There are several limitations to this study that deserve mention. First, the study included only 6 hospitals. While the 6 participating hospitals are diverse, they are not nationally representative. In addition, these 6 hospitals self-selected into the collaborative and as a result might possess characteristics, including an openness to (or readiness for) change, that differentiate them from hospitals that either did not choose to participate or were not selected to participate. The improvement strategies included here do not represent a full menu of possible strategies. Also, the patient flow improvement teams' experiences were shaped by their participation in the learning network, which further limits the external validity of our findings. Hospitals adopting patient flow improvement strategies on their own in the absence of guidance from the UM technical advisors may face more or different challenges. Second, with little prior research to build upon, we selected a qualitative research design to identify common facilitators and barriers to the implementation of patient flow improvement strategies. The design prevents testing of hypotheses, such as whether certain facilitators or barriers have a stronger influence on implementation than others. This subject remains unexplored and would be appropriate for further research. Third, our article focuses on common facilitators and barriers (ie, those that were identified during the implementation of at least 2 different strategies). There may be additional strategy-specific challenges, such as state or federal regulatory barriers, that are uncommon but have a considerable impact on the implementation of strategies.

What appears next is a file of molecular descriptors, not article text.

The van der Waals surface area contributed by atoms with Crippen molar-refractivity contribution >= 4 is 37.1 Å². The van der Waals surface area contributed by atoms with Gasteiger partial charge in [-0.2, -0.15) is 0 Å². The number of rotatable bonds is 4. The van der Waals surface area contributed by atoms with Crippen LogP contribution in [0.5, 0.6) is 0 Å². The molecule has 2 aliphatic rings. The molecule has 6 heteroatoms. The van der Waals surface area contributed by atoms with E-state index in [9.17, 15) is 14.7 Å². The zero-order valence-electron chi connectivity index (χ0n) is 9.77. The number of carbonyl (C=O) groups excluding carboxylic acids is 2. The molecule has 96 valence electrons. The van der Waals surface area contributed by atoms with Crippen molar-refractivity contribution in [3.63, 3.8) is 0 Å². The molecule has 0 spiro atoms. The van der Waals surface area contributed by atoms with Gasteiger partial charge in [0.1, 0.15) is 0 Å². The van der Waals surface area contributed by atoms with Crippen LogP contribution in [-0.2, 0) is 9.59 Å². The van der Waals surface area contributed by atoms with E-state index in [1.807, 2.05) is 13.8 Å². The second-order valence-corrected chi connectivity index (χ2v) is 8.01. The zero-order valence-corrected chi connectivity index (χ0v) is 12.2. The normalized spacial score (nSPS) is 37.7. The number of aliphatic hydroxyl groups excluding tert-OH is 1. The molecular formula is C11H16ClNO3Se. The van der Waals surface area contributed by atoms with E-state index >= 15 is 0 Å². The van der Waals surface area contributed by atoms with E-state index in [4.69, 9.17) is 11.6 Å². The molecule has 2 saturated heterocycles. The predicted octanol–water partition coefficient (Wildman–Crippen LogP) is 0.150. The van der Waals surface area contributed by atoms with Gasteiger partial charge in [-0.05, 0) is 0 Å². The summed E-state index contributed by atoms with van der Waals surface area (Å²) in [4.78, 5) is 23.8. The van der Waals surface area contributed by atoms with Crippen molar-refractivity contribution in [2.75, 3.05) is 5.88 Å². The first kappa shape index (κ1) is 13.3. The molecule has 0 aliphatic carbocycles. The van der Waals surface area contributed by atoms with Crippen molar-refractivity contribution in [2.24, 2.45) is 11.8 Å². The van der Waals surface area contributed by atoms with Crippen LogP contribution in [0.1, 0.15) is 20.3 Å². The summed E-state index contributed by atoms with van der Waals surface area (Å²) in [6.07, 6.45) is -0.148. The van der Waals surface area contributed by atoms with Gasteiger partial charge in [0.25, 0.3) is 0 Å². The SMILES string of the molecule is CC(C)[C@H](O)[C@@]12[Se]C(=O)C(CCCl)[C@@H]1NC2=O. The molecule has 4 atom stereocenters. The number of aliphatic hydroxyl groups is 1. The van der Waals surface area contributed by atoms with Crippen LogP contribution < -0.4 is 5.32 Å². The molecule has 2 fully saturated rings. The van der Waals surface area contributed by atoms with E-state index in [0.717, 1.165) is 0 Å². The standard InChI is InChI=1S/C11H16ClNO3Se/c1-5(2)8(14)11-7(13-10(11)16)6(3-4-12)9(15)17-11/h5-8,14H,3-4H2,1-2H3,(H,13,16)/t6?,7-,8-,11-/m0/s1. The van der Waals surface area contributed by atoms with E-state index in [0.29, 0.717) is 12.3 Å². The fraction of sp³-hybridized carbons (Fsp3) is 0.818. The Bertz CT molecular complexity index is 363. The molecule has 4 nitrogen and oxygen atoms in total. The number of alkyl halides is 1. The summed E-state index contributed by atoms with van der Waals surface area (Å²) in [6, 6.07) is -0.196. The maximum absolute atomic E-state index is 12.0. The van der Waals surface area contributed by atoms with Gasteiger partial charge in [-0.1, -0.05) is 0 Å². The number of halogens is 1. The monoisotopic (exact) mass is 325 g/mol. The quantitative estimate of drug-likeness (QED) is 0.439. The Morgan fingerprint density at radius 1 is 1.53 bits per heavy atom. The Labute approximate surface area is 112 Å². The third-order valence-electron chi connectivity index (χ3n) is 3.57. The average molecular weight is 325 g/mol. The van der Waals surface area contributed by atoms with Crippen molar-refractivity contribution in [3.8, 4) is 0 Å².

There have been many calls for hospital and ED leaders to adopt patient flow improvement strategies to address the widespread problem of crowded EDs. This study revealed several common facilitators and barriers that may be encountered during implementation. Focusing on the factors that facilitate implementation and developing a strategy to address common challenges may leave leaders better prepared to implement future patient flow improvement strategies.